I started thinking about cooking and suddenly the light came on. I could use these powders to flavor food. I made  powdered kale “tea” to sneak into sauces,  dips, or smoothies and a mixed vegetable powder that I will use to  thicken stews.  Really the possibilities are only limited by your imagination.

From a practical homesteading point of view, this makes good sense.  These powders take up less room and may even have a little bit longer shelf life than conventional dehydrated vegetables-lasting up to a year.     So experiment with the method and see what you come up with.  I haven’t even gotten to fruit yet, but a dried apple powder is next on my list.

Bitters: From Medicine Cabinet to Bar Shelf…and back again

Angelica is a popular aromatic bitter with carminative and spasmolytic actions. Candied angelica stems are also a tasty treat.

Angelica is a popular aromatic bitter with carminative and spasmolytic actions. Candied angelica stems are also a tasty treat.

There has been a lot of talk of bitters lately as promoting digestion, but many times people are interested in how exactly that occurs.In a nutshell, when we taste “bitter’ it triggers a physiological process in the body.

Salivary secretion is stimulated as is the production of gastric secretions such as pepsin.  Pepsin is an enzyme responsible for breaking proteins in the stomach down into peptides. The presence of these peptides in turn stimulate the release of gastrin. Gastrin is a hormone which stimulates the release of gastric acids and cholecystokinin.  This hormone, in turn,  stimulates the pancreas and gall bladder to release digestive enzymes and bile.

This net result of all this biochemistry is improved digestion and relief of indigestion.  Some herbs have additional actions such as being spasmolytic which means  they relieve spasms in smooth muscle or carminative which means they help to dispel gas.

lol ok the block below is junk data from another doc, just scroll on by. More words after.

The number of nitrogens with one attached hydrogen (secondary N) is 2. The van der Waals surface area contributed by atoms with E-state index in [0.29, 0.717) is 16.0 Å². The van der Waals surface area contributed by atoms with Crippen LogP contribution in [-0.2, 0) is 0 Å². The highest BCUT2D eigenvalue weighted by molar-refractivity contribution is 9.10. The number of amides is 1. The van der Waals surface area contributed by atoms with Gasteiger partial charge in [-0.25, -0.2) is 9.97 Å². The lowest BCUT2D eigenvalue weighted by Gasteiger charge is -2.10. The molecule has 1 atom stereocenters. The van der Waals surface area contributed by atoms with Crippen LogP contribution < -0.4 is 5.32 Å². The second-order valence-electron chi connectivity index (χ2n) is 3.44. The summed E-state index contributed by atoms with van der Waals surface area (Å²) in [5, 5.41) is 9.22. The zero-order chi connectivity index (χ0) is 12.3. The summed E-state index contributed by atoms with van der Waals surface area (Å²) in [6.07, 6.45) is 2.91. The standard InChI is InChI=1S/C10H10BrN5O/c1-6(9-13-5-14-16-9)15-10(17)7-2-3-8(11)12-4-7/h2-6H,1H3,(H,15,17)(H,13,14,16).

The earliest documented medicinal use of bitter herbs was in Ancient Egypt where archeologists have been able to determine that herbs and tree resins were steeped in grape wine. All of the major botanical medicine traditions: Greek, Chinese and Āyurveda incorporated the use of bitter herbs.

In Italy, particularly, the preparations evolved from being medicinal preparations to being routinely served with meals. Amaro  literally means ‘bitter’.  The Italian apéritif Nocino was a medicinal bitter preparation which found its way to Italian monasteries via wandering Celts.  Historians maintain that bitter herbs brewed into malt liquors were used to “diminish the noxious effects of such potations.”

Apéritifs were  served  before meals to stimulate the appetite while digestifs were served afterward to aid digestion.  Digestifs tend to be more sweet and heavy than apéritifs, which are light and dry.

In Britain, bitter preparations began to appear that were made by steeping herbs in alcohol which extracts and concentrates their flavorful constituents. Lash’s Bitters Company began marketing these medicinal preparations in the mid-19th century but after the company moved to San Francisco they found a market for their bitters as a bar room staple in the form and other companies followed suit. Many remember the familiar bottle of Angostura bitters in the liquor closet.

So how does one use bitters “medicinally”?  Traditionally the bitters blends would have been added to soda water. Tonic water is technically a bitters preparation being made with cinchona bark.  However I don’t tend to view them as medicine,  I see them as just another component of a health promoting diet.

Make Your Own Bitters

Bitters by Stephany Hoffelt Iowa City Herbalist

Don’t overlooks the usefulness of these bitter preparations during meal preparation.  A few dashes can add amazing   depth of flavor to your favorite recipe.